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Monday, June 20, 2005


Elections in breakaway regions

From BBC News:

Parliamentary elections have been held in the disputed south Caucasus enclave of Nagorno-Karabakh, which seceded from Azerbaijan in 1991.
Around 106 candidates from seven parties are contesting 33 seats.

While Azerbaijan called the vote illegitimate, the territory's president has said he hopes it will boost its bid for international recognition.

Karabakh President Arkadiy Gukasyan promised an honest and transparent vote and warned against any actions which could harm the province's image.

"All attempts at violations, whoever the author, will be denounced and initiators punished with the full severity of the law," he said.

Results of the poll, which is being monitored by around 100 non-governmental observers, are expected late on Monday or early Tuesday.

Meanwhile, Moldova's separatist region of Transdniester is planning its own elections. Monsters and Critics reports:

The foreign minister of [Moldova's breakaway] Dniester region, Valeriy Litskay, has said that the parliamentary elections in the region will be held under its own laws [rather than Moldovan].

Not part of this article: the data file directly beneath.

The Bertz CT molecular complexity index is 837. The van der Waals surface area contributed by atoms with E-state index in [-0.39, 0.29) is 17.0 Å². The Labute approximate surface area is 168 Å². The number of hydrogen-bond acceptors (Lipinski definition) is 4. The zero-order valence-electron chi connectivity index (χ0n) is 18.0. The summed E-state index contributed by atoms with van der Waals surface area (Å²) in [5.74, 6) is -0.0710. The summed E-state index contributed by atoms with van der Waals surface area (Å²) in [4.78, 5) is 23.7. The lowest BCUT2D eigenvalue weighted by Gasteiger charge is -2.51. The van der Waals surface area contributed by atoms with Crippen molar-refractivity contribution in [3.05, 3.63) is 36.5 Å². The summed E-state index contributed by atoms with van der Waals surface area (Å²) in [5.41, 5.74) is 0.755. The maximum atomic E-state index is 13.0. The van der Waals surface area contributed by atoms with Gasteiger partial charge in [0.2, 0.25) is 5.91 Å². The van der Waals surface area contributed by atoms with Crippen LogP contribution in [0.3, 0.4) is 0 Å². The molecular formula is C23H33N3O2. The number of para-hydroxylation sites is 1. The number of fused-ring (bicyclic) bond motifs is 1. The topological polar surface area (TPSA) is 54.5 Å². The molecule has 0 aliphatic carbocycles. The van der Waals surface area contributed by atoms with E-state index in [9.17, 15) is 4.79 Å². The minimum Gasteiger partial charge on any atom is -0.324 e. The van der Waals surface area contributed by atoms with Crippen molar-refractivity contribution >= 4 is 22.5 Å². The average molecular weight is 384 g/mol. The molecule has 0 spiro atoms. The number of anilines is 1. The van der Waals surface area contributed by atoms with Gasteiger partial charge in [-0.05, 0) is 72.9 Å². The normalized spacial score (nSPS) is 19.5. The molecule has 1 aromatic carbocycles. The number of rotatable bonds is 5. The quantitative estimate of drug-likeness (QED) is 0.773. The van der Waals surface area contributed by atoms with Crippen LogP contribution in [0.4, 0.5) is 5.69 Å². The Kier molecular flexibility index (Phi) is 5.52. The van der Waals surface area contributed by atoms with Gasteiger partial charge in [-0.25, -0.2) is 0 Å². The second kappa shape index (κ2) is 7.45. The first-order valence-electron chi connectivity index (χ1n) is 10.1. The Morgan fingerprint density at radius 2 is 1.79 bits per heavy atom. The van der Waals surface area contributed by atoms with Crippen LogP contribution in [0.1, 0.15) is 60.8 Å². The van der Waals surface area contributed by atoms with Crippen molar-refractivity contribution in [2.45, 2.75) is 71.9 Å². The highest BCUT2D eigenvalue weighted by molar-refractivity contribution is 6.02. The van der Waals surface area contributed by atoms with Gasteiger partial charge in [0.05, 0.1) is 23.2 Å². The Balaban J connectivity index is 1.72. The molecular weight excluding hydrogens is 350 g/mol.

Having said that the OSCE has great experience in organizing elections in various hot spots, Litskay said that one of the main topics discussed at the talks today was what laws should be observed during the elections.

"It is obviously clear that this [election] is impossible under Moldovan laws. We reached understanding and the conclusion is that the election will be held under the Dniester region's laws, which should undergo an international examination," the minister said.

An agreement was reached recently on the participation of Ukrainian representatives in carrying out and monitoring the elections, Litskay said.

"Ukraine's position is as follows: all Dniester region residents should take part in the elections," Litskay said. Chisinau's stance that only Moldovan citizens can vote was not supported in Kiev, he said. Ukraine's stance is that "this doesn't correspond to democratic norms". Consultations on this will be continued in Kiev soon, Litskay said.

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